According to a story in Palo Alto Online, the Stanford Medical school will be rolling out iPads to its incoming class. Apparently, the devices will be used to hold electronic versions of medical textbooks. The article quotes Dr. Prober, an associate dean with the Stanford medical school. It’s interesting to note that this program doesn’t appear to be based on any real insight into how medical students learn; instead, the standard enumeration of putative advantages of multimedia are trotted out, including “virtual cadavers for dissection labs.” Unfortunately, it’s not at all clear from the article whether the iPads will do anything but display textbooks (no specific app for doing that is mentioned, however).
It seems odd to me that another associate dean is quoted as saying
“We really don’t know yet how the incoming medical students will use them,” said Dr. Henry Lowe, the school’s senior associate dean for information resources and technology.
While it’s undoubtedly true that all uses of these devices cannot be anticipated, and that un-anticipated uses of the device often offer considerable insight into what actually works and what doesn’t, it seems naive to launch such an experiment without having some understanding of the students’ work practices.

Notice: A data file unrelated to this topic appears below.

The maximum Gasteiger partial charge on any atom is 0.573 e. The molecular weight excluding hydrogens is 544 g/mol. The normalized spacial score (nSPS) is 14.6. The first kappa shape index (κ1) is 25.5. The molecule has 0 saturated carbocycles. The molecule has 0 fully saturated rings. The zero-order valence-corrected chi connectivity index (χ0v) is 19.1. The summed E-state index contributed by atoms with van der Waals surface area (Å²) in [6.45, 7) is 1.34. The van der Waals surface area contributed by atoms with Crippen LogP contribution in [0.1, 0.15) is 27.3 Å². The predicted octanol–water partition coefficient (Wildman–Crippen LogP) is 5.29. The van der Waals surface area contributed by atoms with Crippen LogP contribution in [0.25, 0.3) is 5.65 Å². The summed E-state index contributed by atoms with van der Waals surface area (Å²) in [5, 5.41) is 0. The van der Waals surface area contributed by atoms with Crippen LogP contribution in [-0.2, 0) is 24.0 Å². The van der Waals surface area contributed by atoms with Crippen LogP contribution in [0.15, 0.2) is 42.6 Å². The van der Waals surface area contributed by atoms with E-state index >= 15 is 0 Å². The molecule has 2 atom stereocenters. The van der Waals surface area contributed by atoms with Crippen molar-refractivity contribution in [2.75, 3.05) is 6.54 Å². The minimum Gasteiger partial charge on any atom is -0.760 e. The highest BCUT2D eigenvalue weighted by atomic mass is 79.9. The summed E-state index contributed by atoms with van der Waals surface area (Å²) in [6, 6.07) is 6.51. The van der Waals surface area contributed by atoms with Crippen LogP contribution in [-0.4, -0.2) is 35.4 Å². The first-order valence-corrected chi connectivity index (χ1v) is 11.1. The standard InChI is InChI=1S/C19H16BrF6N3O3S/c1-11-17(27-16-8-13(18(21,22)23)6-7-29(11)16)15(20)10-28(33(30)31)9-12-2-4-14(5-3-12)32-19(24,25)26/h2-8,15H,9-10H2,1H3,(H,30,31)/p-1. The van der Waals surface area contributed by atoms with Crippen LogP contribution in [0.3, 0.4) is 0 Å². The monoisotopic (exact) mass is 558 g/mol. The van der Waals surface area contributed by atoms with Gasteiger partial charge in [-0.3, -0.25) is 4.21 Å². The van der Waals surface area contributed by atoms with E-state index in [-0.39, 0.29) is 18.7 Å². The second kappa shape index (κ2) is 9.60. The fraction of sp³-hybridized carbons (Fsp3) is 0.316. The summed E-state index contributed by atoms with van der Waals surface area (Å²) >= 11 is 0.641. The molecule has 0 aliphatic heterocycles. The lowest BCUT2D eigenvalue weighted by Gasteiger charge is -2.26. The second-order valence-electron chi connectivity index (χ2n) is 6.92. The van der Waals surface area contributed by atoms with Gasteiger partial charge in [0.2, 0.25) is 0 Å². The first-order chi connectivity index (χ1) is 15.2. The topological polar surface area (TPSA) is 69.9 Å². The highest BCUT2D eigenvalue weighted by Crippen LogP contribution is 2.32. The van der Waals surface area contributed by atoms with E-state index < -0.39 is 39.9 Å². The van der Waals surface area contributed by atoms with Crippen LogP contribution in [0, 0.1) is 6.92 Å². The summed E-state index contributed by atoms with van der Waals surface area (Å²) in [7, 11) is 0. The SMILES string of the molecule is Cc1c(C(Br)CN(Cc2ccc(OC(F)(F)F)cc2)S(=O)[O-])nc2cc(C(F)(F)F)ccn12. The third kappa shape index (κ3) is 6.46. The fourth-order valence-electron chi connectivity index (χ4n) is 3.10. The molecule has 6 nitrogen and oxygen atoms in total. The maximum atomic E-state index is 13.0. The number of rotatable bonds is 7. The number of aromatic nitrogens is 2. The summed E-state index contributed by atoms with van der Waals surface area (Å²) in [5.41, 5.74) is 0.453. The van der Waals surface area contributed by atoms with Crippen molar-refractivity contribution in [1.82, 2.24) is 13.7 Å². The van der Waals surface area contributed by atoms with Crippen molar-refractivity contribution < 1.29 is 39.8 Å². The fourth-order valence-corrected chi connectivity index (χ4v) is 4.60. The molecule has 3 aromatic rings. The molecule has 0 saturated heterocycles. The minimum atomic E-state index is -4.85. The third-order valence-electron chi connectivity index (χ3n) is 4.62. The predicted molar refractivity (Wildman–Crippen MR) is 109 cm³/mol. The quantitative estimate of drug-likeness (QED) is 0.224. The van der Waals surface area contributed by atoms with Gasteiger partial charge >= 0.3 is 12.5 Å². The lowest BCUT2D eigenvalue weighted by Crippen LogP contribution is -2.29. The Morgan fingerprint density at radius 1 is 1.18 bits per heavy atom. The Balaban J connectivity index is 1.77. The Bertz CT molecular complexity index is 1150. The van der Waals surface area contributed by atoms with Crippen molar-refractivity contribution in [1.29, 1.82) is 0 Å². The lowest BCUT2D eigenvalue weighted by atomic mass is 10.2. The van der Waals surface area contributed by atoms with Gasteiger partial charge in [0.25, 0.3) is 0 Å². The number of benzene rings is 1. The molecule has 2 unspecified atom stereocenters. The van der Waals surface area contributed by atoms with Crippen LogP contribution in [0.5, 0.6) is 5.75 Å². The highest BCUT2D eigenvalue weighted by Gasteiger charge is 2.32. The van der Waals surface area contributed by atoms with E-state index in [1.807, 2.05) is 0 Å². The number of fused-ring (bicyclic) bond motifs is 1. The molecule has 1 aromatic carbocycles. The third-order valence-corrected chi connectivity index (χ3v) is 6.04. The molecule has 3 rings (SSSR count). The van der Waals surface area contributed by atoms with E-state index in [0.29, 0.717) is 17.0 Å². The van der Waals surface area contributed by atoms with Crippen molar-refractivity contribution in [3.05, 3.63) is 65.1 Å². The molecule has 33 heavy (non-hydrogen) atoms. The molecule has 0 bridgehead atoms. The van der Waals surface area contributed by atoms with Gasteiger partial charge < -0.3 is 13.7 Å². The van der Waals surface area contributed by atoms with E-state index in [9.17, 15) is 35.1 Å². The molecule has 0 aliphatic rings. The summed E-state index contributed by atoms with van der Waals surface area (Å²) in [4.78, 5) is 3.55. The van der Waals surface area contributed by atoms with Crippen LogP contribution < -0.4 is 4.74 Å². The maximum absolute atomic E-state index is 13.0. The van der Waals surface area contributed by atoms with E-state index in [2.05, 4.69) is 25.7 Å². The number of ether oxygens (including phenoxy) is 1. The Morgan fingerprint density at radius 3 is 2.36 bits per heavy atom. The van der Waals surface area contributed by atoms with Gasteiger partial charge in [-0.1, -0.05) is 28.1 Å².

As the number of such experiments and their coverage in the press increases, it would be good to see more thorough discussion of the applications the students are expected to be using for the coursework, rather than just mentioning the devices and the fact that textbooks are somehow involved. It would be more informative to report on whether students would be using an integrated application, or a suite of applications, whether these are commercial (and if so, which ones) or custom software developed for or by the university.
Journalists interested in this topic should also try to report on the outcomes of such experiments which often seem to have much less fanfare than the distribution of the devices. As documented on this blog (e.g., here and here), these kinds of deployments have often failed to meet students’ needs, but it is not clear that cumulative learning is actually taking place among university administrators enamored with shiny new devices.